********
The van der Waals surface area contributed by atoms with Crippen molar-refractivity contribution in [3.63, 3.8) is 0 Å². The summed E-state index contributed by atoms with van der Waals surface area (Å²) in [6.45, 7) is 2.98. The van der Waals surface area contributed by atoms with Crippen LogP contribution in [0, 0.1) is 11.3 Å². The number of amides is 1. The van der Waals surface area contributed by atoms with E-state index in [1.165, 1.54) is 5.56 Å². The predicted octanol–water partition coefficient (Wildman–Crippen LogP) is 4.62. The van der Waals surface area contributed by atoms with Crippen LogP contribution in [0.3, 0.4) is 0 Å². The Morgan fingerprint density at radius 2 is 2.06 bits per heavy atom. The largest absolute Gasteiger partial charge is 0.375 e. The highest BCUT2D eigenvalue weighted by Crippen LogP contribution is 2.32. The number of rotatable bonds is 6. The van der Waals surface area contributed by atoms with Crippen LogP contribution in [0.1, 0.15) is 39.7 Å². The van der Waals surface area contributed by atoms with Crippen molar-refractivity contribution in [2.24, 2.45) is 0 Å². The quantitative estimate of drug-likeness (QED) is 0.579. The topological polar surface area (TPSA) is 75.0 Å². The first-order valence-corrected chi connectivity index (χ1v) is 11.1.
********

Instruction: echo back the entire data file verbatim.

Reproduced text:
The van der Waals surface area contributed by atoms with Crippen molar-refractivity contribution in [3.63, 3.8) is 0 Å². The summed E-state index contributed by atoms with van der Waals surface area (Å²) in [6.45, 7) is 2.98. The van der Waals surface area contributed by atoms with Crippen LogP contribution in [0, 0.1) is 11.3 Å². The number of amides is 1. The van der Waals surface area contributed by atoms with E-state index in [1.165, 1.54) is 5.56 Å². The predicted octanol–water partition coefficient (Wildman–Crippen LogP) is 4.62. The van der Waals surface area contributed by atoms with Crippen LogP contribution in [0.3, 0.4) is 0 Å². The Morgan fingerprint density at radius 2 is 2.06 bits per heavy atom. The largest absolute Gasteiger partial charge is 0.375 e. The highest BCUT2D eigenvalue weighted by Crippen LogP contribution is 2.32. The number of rotatable bonds is 6. The van der Waals surface area contributed by atoms with Crippen LogP contribution in [0.1, 0.15) is 39.7 Å². The van der Waals surface area contributed by atoms with Crippen molar-refractivity contribution in [2.24, 2.45) is 0 Å². The quantitative estimate of drug-likeness (QED) is 0.579. The topological polar surface area (TPSA) is 75.0 Å². The first-order valence-corrected chi connectivity index (χ1v) is 11.1.